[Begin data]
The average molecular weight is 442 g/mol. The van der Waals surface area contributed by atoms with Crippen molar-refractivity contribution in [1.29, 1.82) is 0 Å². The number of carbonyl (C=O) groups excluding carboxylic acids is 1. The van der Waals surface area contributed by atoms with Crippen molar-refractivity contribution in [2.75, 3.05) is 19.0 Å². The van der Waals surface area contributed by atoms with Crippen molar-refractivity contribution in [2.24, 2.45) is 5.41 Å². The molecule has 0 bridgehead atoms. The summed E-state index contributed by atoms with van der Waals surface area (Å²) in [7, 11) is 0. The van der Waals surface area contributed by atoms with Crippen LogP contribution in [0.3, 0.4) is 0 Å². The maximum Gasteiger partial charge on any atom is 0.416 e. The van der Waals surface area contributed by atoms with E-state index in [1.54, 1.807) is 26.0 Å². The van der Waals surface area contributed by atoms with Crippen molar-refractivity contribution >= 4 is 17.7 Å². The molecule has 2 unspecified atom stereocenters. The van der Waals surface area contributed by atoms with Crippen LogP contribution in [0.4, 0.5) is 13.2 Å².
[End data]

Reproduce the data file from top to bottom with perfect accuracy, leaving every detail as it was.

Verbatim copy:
The average molecular weight is 442 g/mol. The van der Waals surface area contributed by atoms with Crippen molar-refractivity contribution in [1.29, 1.82) is 0 Å². The number of carbonyl (C=O) groups excluding carboxylic acids is 1. The van der Waals surface area contributed by atoms with Crippen molar-refractivity contribution in [2.75, 3.05) is 19.0 Å². The van der Waals surface area contributed by atoms with Crippen molar-refractivity contribution in [2.24, 2.45) is 5.41 Å². The molecule has 0 bridgehead atoms. The summed E-state index contributed by atoms with van der Waals surface area (Å²) in [7, 11) is 0. The van der Waals surface area contributed by atoms with Crippen LogP contribution in [0.3, 0.4) is 0 Å². The maximum Gasteiger partial charge on any atom is 0.416 e. The van der Waals surface area contributed by atoms with E-state index in [1.54, 1.807) is 26.0 Å². The van der Waals surface area contributed by atoms with Crippen molar-refractivity contribution >= 4 is 17.7 Å². The molecule has 2 unspecified atom stereocenters. The van der Waals surface area contributed by atoms with Crippen LogP contribution in [0.4, 0.5) is 13.2 Å².